With that thought, a pang of Randall’s old ambitions gnawed at his insides. He stood up with a sigh. “I suppose you’re right,” he admitted. “It’s time we went and did something. C’mon buddy, let’s get moving.”

It seemed the donnan grinned at Randall as he plucked the caterpillar from the blade of grass where it had been climbing and popped it into his mouth. It was hard to tell for sure, though, as the imp’s mouth always seemed to be turned up in a perpetual smile. Berry quickly scampered up Randall’s leg to take his accustomed spot on the boy’s shoulder.

“We go,” the imp chittered excitedly as Randall began breaking camp.

* * *

It was nightfall when Randall reached the outskirts of Erliand’s property. The property had remained empty after his old mentor’s death, and had fallen into disrepair. Tall weeds had overtaken the lawn and the tiny plot of land where he had once meticulously cultivated broccoli. Randall looked over the scene with a heavy heart.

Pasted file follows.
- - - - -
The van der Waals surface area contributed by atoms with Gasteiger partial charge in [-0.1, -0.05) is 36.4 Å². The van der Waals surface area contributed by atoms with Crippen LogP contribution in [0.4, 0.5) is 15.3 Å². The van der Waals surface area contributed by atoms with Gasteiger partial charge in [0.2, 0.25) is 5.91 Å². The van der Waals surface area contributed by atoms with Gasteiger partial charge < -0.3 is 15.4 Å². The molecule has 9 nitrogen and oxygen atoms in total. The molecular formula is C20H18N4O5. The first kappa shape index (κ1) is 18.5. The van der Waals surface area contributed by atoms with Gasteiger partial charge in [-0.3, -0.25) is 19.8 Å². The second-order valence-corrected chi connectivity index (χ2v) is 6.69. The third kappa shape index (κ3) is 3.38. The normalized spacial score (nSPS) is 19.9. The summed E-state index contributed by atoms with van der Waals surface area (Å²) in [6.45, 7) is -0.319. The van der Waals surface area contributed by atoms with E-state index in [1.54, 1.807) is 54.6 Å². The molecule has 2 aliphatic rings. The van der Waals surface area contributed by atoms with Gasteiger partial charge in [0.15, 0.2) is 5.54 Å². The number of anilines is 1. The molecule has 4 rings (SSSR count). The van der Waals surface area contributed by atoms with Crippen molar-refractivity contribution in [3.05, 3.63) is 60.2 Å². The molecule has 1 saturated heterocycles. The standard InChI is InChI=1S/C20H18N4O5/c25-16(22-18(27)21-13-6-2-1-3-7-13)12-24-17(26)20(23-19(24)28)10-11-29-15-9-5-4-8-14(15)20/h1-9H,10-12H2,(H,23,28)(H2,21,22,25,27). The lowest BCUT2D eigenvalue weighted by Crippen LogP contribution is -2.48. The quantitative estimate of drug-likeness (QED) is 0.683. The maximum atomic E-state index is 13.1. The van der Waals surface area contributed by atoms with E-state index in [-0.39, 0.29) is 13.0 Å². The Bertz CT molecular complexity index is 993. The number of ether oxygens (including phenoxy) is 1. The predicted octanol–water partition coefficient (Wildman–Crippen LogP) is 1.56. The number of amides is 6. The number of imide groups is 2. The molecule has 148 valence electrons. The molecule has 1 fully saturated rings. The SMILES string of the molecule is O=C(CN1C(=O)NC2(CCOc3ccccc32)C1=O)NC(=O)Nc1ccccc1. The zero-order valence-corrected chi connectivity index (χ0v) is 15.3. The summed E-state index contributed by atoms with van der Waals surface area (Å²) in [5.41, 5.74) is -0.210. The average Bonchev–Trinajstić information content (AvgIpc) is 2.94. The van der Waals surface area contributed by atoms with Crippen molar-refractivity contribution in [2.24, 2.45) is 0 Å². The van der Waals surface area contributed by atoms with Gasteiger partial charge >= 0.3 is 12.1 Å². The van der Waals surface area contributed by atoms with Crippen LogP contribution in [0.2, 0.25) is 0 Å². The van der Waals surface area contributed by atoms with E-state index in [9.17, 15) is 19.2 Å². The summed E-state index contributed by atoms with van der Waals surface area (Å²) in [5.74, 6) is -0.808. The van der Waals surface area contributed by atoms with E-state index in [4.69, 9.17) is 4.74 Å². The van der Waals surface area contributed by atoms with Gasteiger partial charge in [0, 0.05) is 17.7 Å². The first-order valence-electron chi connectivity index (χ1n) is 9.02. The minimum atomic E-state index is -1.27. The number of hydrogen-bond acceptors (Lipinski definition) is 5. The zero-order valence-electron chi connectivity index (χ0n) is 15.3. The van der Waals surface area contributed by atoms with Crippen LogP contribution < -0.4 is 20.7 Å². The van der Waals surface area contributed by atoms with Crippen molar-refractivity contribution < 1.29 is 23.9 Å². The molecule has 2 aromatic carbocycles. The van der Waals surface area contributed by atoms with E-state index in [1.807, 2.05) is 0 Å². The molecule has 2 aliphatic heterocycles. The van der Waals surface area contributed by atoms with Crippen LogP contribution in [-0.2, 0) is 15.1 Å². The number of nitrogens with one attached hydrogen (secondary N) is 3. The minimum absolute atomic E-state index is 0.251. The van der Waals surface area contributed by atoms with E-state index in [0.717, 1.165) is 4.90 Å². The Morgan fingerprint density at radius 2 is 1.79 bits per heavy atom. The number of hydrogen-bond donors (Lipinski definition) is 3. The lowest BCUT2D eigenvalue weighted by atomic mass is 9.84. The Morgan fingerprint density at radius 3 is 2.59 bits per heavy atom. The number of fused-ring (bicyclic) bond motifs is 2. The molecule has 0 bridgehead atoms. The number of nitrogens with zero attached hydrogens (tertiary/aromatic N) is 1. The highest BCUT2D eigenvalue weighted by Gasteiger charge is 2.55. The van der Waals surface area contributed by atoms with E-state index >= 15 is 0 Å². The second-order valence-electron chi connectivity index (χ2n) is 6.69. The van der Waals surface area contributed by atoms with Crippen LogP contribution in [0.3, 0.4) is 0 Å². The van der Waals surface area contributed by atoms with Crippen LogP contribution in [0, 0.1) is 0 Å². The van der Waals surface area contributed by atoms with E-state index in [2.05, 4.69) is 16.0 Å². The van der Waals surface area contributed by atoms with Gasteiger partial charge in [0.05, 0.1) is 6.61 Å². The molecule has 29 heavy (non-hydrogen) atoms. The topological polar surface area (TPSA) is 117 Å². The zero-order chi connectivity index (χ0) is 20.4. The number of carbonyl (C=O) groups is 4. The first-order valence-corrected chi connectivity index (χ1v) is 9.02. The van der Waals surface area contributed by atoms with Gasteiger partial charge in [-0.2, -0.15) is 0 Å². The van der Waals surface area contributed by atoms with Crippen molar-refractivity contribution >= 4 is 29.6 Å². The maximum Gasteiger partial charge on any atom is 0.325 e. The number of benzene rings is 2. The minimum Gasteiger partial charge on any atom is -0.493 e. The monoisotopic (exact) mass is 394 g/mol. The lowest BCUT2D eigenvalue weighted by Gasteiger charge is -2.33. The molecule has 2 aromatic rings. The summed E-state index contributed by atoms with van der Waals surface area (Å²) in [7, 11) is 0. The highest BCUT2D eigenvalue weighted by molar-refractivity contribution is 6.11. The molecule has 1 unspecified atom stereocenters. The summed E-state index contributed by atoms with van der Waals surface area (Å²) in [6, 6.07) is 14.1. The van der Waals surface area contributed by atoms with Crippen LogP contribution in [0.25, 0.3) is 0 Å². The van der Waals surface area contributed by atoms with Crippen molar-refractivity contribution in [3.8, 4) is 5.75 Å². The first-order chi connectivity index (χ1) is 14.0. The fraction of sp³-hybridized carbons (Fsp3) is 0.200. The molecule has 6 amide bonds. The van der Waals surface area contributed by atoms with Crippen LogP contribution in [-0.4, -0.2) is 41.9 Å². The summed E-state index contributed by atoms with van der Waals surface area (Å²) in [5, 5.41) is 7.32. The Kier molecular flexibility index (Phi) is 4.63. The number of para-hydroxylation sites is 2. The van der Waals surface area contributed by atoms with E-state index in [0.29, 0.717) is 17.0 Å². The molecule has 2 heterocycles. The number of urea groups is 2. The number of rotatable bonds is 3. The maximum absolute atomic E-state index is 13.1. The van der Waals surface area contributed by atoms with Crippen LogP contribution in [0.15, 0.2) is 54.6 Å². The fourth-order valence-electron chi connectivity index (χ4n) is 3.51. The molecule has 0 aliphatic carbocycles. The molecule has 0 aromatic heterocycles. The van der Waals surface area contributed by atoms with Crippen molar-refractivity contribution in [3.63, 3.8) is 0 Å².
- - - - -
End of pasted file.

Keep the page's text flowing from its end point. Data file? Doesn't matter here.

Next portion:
“I don’t know why I never came here sooner,” Randall said, as much to himself as to his companion. “Never was really too far away. Too many memories, I guess.”

Berry chittered noncommittally but offered no solace.

Except for negligence, the house appeared intact. It was far enough off the beaten path that it would have made it difficult for the Rooks to find.
And they were too busy chasing me at the time,
Randall thought bitterly.

“Well, let’s go in,” Randall said, as he stepped onto the porch and up to the front door.

It felt odd going through the house. Though Randall had spent the better part of a year studying here under Master Erliand’s tutelage, he never really had a chance to investigate much of the home. Erliand had simply kept him too busy to do much other than study and work. Now that he had run of the place, he felt like an interloper as he explored each room.